It's difficult to say how many died, since the victor wanted to downplay the bloodshed in its version of history. Needless to say, the brunt of the violence was borne by the common citizens of the city, who had only buses, barricades and their bodies with which to confront the armed soldiers.
Much ink condemning the Chinese government was spilled in the Western media after the fact, and the image of one lone individual stopping the advance of a line of tanks was played and replayed.
But once the blood and broken bodies had been swept from the streets, the Western powers from which the condemnations came were all too eager to get back to business as usual with China.
Sadly, some organizations on the left today--like the Party for Socialism and Liberation, for example--continue to this day to make excuses for the CCP's slaughter at Tiananmen, on the bizarre reasoning that the Chinese government remained a defender of the working class.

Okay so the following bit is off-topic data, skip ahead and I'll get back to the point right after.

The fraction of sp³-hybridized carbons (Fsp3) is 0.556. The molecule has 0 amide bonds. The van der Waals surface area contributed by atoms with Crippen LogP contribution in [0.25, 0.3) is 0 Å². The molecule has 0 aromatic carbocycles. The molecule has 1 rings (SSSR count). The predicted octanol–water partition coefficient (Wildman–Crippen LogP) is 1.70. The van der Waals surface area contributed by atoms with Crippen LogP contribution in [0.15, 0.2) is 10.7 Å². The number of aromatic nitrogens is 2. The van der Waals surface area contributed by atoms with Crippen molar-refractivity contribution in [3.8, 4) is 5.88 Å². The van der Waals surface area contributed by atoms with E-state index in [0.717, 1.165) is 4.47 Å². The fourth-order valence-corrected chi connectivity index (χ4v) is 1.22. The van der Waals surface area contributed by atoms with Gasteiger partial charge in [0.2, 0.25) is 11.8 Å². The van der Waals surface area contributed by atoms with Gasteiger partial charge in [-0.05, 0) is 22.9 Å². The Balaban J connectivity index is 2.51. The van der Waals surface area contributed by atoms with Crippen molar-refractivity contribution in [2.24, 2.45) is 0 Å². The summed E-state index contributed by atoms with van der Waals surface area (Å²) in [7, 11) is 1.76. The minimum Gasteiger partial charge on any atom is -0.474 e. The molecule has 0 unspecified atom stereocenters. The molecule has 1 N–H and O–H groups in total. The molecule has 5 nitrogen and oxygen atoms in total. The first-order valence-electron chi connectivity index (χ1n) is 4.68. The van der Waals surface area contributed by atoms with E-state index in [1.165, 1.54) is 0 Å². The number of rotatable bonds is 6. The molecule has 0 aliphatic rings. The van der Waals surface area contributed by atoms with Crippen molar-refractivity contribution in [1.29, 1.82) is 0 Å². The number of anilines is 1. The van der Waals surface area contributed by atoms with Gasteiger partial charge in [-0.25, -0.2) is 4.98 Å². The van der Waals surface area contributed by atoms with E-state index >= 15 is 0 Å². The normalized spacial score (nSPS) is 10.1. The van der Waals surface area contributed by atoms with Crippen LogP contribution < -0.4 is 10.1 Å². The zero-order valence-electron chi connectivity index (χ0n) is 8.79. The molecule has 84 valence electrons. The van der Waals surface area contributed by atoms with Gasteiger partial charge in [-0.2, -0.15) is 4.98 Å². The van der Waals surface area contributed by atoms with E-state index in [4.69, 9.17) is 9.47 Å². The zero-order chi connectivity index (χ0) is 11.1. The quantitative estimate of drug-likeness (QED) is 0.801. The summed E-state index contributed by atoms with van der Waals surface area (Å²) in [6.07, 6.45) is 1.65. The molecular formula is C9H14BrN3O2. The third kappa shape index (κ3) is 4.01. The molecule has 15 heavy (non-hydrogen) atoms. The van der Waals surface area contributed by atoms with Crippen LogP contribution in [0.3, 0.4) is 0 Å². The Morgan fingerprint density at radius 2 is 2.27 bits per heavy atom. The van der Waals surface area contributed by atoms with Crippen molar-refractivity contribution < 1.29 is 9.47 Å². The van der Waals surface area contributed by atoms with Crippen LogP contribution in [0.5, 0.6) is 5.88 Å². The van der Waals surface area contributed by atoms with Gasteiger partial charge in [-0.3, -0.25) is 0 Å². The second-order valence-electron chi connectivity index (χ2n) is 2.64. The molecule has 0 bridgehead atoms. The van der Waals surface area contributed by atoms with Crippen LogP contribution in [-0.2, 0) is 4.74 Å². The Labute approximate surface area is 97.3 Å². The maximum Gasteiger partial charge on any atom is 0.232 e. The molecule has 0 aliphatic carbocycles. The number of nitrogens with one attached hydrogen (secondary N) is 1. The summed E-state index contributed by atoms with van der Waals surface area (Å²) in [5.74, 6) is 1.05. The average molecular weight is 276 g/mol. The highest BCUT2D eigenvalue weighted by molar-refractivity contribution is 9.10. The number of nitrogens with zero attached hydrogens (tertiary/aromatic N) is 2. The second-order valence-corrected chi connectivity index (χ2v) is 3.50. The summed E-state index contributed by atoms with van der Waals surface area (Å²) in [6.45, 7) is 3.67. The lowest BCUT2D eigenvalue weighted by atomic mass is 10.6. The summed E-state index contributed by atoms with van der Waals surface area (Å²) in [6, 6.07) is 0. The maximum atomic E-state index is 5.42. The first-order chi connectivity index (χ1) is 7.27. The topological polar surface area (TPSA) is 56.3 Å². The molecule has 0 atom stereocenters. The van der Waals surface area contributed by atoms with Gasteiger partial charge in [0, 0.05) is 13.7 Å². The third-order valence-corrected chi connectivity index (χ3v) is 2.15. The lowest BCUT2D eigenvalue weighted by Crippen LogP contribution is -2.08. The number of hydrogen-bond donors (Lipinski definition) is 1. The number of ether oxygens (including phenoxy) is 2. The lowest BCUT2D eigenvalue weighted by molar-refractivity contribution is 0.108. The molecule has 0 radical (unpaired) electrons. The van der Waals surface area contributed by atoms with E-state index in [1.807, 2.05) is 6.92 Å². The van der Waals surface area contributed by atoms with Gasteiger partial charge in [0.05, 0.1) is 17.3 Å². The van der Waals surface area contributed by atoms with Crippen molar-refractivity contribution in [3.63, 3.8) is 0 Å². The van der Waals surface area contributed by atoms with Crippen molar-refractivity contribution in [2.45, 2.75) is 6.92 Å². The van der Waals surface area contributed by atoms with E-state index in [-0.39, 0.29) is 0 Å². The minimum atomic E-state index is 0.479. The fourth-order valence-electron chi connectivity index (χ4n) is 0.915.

This kind of twisted thinking has to be rejected outright if politics for true working class liberation, in China or anywhere else, are going to be put forward. Socialism is the polar opposite of the barbaric regime that crushed the Tiananmen Square revolt.
Anyone who believes in justice will look forward to the day when the Chinese working class, one of the largest in the world, will lead the struggle not only for its own emancipation, but the freedom of every oppressed group in China. When they do, they will be following in the tradition of the students and workers who gathered in Tiananmen in the spring of 1989.